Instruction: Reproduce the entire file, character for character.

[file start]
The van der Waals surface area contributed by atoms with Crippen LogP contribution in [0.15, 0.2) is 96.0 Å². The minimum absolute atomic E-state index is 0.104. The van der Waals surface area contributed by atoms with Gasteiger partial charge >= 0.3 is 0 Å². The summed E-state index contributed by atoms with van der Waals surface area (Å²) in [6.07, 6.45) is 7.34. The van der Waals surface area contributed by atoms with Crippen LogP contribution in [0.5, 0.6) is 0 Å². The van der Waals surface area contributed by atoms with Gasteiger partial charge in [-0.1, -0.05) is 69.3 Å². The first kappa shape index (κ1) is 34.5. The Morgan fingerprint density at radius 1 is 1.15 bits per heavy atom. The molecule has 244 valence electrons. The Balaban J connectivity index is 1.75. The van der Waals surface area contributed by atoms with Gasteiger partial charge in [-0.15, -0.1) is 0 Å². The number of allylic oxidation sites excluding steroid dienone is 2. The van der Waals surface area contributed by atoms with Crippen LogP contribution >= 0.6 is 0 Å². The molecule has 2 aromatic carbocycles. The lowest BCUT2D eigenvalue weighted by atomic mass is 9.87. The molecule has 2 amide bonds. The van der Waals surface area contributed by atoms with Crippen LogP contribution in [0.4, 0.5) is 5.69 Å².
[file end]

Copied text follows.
The van der Waals surface area contributed by atoms with Crippen LogP contribution in [0.15, 0.2) is 96.0 Å². The minimum absolute atomic E-state index is 0.104. The van der Waals surface area contributed by atoms with Gasteiger partial charge >= 0.3 is 0 Å². The summed E-state index contributed by atoms with van der Waals surface area (Å²) in [6.07, 6.45) is 7.34. The van der Waals surface area contributed by atoms with Crippen LogP contribution in [0.5, 0.6) is 0 Å². The van der Waals surface area contributed by atoms with Gasteiger partial charge in [-0.1, -0.05) is 69.3 Å². The first kappa shape index (κ1) is 34.5. The Morgan fingerprint density at radius 1 is 1.15 bits per heavy atom. The molecule has 244 valence electrons. The Balaban J connectivity index is 1.75. The van der Waals surface area contributed by atoms with Gasteiger partial charge in [-0.15, -0.1) is 0 Å². The number of allylic oxidation sites excluding steroid dienone is 2. The van der Waals surface area contributed by atoms with Crippen LogP contribution >= 0.6 is 0 Å². The molecule has 2 aromatic carbocycles. The lowest BCUT2D eigenvalue weighted by atomic mass is 9.87. The molecule has 2 amide bonds. The van der Waals surface area contributed by atoms with Crippen LogP contribution in [0.4, 0.5) is 5.69 Å².